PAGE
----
It seems that we must bow to our oppressors because we have no viable alternative – or do we? What if there is an alternative that would not only save the city money but would be a safer place to deposit its funds than in Wall Street banks?

There is a place where they don’t bow. Where they don’t park their assets on Wall Street and play the mega-bank game, and haven’t for almost 100 years. Where they escaped the 2008 banking crisis and have no government debt, the lowest foreclosure rate in the country, the lowest default rate on credit card debt, and the lowest unemployment rate. They also have the only publicly-owned bank.

The place is North Dakota, and their state-owned Bank of North Dakota (BND) is a model for Los Angeles and other cities, counties, and states.

Read the entire article here.

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Is Postal Banking Already Legal? Yes.

Matthew Yglesias • Slate • January 29, 2014

Many countries (including at one point the United States of America) do something called “postal banking” where, essentially, the local postal service offers some simple and basic financial services to the population.

Bringing a postal bank to the United States would basically address two issues. One is that it would create a kind of “public option” for simple banking services and perhaps drive check-cashing and payday-lending joints out of business. The other is that it would create an additional revenue stream for the USPS and specifically a revenue stream that would justify holding on to all its real-estate assets so they could serve as branches.

To me the public option part of the argument has always made more sense than the “Save the Postal Service” part of it. But a new white paper from the USPS inspector general alters that calculus in my view by arguing that the USPS already has statutory authority to do postal banking.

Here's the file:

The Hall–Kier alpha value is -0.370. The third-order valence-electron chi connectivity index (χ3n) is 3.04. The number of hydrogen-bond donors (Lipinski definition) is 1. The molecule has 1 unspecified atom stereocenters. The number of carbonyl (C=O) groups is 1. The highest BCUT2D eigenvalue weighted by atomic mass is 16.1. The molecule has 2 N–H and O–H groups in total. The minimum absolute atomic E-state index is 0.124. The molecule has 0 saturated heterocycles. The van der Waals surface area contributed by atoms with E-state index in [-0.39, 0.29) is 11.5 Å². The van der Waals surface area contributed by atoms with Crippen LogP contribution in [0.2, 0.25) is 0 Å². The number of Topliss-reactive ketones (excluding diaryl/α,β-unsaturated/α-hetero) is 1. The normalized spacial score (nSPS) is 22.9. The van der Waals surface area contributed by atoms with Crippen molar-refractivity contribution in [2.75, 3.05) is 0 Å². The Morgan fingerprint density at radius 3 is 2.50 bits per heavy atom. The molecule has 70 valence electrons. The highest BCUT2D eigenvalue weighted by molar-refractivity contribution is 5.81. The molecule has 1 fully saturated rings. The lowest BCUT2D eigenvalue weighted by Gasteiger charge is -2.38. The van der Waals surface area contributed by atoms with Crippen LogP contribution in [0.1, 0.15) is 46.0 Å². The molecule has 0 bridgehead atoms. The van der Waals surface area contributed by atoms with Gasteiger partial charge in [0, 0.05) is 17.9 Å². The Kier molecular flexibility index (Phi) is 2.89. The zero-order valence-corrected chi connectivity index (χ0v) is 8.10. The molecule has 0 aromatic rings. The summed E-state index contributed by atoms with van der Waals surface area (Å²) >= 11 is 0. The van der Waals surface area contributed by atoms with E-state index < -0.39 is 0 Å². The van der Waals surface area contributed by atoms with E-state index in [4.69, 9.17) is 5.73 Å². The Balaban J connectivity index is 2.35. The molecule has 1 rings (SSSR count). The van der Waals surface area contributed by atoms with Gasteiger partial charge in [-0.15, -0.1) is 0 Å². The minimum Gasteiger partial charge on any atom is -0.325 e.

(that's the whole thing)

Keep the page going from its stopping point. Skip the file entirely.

Read the entire article here.

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Prosperity For Main Street, Not Wall Street

Rudy Avizius & Mike Krauss • Youtube Channel Publicbankingtv • January 29, 2014

Our cities are not broke. They are struggling with onerous interest payments to Wall Street bankers who are nothing but middlemen. These interest payments impoverish your communities, while enriching Wall Street. This video shows how municipalities, counties, universities and states can significantly reduce their interest payments by creating their own public bank. This has already been done and proven, and could cut the costs of public projects by at least half.

 

Watch the video here.

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The Post Office Should Just Become a Bank: How Obama can save USPS and ding check-cashing joints

David Dayen • New Republic • January 28, 2014

One of the key messages of tonight’s State of the Union address will be President Obama’s willingness to bypass Congress to create jobs and reduce inequality. As luck would have it, yesterday a new government report detailed an innovation that would preserve one of the largest job creators in the country, save billions of dollars specifically for the poor, and develop the very ladders of opportunity that Obama has championed as of late. What’s more, this could apparently be accomplished without Congressional action, but merely through existing executive prerogatives.

What’s the policy? Letting the U.S. Postal Service (USPS) offer basic banking services to customers, like savings accounts, debit cards and even simple loans. The idea has been kicked around policy circles for years, but now it has a crucial new adherent: the USPS Inspector General, who endorsed the initiative in a comprehensive white paper.

Read the entire article here.

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Elizabeth Warren: Coming to a Post Office Near You: Loans You Can Trust?

Elizabeth Warren • Huffington Post • February 1, 2014

The poor pay more, and that’s one of the reasons people get trapped at the bottom of the economic ladder.

But it doesn’t have to be this way. In the same remarkable report this week, the OIG explored the possibility of the USPS offering basic banking services — bill paying, check cashing, small loans — to its customers. With post offices and postal workers already on the ground, USPS could partner with banks to make a critical difference for millions of Americans who don’t have basic banking services because there are almost no banks or bank branches in their neighborhoods.

Read the entire article here.